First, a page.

Liverpool in the 1980s
It is not the first time that this problem has presented itself to Labour councillors. Back in the 1980s, when the capitalist state started in earnest on the demolition of the Keynesian consensus which for three decades had partially concealed the split in the working class between the minority of privileged workers and the proletarian majority, Labour councillors on Liverpool City Council found themselves similarly challenged.
There was an upsurge of popular anger on Merseyside from a working class facing the prospect of further cuts in education, social services and council-house construction and upkeep. Whilst this was happening to workers everywhere, Liverpool was hit particularly hard. Services had been deteriorating long before Thatcher came along to squeeze funding and enforce rate-caps on local authorities. The Toxteth uprising of 1981 already served as an accurate barometer of the potential strength of proletarian resistance that was brewing.
The ‘Militant tendency’, forerunners of today’s Socialist Party Trotskyites who, at that time, still preached the virtues of ‘working from within’ the ‘mass party of the working class’, convinced themselves that by gathering a sympathetic majority of Labour councillors around their campaign they could harness that popular anger and lead a successful challenge against the government.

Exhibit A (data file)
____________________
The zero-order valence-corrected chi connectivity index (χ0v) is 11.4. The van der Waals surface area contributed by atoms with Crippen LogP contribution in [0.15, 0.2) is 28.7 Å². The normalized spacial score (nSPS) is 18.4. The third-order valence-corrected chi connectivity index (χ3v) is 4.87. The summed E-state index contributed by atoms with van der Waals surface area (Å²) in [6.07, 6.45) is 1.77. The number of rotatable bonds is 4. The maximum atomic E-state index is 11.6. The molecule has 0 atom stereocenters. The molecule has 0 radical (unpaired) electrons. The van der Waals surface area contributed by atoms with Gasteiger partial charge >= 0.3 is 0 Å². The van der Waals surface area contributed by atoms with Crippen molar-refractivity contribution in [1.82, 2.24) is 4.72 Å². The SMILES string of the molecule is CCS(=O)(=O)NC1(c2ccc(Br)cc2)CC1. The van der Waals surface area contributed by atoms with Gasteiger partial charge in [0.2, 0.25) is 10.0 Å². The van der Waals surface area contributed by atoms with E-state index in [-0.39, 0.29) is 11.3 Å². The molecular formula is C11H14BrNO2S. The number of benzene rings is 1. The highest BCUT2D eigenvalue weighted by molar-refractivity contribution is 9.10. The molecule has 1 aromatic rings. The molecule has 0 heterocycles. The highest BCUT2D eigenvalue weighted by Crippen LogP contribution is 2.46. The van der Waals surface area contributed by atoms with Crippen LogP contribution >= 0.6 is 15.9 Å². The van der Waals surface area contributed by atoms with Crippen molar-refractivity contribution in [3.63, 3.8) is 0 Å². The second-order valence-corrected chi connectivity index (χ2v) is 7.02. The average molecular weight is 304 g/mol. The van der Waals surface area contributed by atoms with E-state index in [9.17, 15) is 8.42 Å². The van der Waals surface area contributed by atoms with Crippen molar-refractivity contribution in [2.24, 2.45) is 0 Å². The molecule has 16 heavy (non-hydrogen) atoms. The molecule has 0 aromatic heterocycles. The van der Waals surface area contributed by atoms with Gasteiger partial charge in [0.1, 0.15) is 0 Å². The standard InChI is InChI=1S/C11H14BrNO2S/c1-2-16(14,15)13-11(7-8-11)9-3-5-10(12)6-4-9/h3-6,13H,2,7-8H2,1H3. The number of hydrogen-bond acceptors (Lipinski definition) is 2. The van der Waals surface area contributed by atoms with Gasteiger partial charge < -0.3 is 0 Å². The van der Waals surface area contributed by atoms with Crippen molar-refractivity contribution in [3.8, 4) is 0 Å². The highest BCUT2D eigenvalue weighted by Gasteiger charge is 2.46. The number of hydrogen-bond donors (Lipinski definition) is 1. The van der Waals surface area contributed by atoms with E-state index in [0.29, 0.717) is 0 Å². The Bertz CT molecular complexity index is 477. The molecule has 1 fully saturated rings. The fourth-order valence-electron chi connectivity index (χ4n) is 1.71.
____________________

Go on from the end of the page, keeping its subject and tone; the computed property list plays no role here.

From a strong position on the District Labour Party they proposed that, far from being further cut, Liverpool services should be restored. Furthermore, rather than rely upon a rise in the rates to pay for this, the people of Liverpool should demand that central government shoulder the cost. The idea was that the council should unite with the Labour and trade-union movement to fight for the money needed from the government. This stand won widespread support in the community, reflected in a substantial vote for Labour in the local elections in 1983, ending 10 years of hung councils.
Buoyed up by this, the Labour council went ahead and set an illegal deficit budget, confronting the government with a stark choice between stumping up the funds or seeing Liverpool go bust. At this point, the Labour party (upon whose supposed reconversion to socialism Militant encouraged workers to rely) promptly demonstrated its fidelity to capitalism by pulling the rug out from under the council.